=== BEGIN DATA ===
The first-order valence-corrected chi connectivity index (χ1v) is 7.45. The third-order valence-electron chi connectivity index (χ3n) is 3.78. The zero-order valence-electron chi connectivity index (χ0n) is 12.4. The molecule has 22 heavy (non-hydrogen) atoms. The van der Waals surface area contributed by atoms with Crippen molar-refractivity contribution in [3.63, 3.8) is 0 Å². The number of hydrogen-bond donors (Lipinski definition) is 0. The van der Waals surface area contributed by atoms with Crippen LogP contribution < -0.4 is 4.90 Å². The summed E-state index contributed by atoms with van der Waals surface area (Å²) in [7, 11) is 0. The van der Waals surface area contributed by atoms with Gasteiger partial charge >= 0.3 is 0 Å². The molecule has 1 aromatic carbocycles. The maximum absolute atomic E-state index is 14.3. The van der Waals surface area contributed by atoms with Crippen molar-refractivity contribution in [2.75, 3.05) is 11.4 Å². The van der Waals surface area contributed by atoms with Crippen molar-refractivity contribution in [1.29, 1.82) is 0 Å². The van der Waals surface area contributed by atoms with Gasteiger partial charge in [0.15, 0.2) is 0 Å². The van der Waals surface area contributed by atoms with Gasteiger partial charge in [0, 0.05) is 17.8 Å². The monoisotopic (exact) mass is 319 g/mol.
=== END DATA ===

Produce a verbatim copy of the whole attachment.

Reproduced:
The first-order valence-corrected chi connectivity index (χ1v) is 7.45. The third-order valence-electron chi connectivity index (χ3n) is 3.78. The zero-order valence-electron chi connectivity index (χ0n) is 12.4. The molecule has 22 heavy (non-hydrogen) atoms. The van der Waals surface area contributed by atoms with Crippen molar-refractivity contribution in [3.63, 3.8) is 0 Å². The number of hydrogen-bond donors (Lipinski definition) is 0. The van der Waals surface area contributed by atoms with Crippen LogP contribution < -0.4 is 4.90 Å². The summed E-state index contributed by atoms with van der Waals surface area (Å²) in [7, 11) is 0. The van der Waals surface area contributed by atoms with Gasteiger partial charge >= 0.3 is 0 Å². The molecule has 1 aromatic carbocycles. The maximum absolute atomic E-state index is 14.3. The van der Waals surface area contributed by atoms with Crippen molar-refractivity contribution in [2.75, 3.05) is 11.4 Å². The van der Waals surface area contributed by atoms with Crippen molar-refractivity contribution in [1.29, 1.82) is 0 Å². The van der Waals surface area contributed by atoms with Gasteiger partial charge in [0.15, 0.2) is 0 Å². The van der Waals surface area contributed by atoms with Gasteiger partial charge in [0, 0.05) is 17.8 Å². The monoisotopic (exact) mass is 319 g/mol.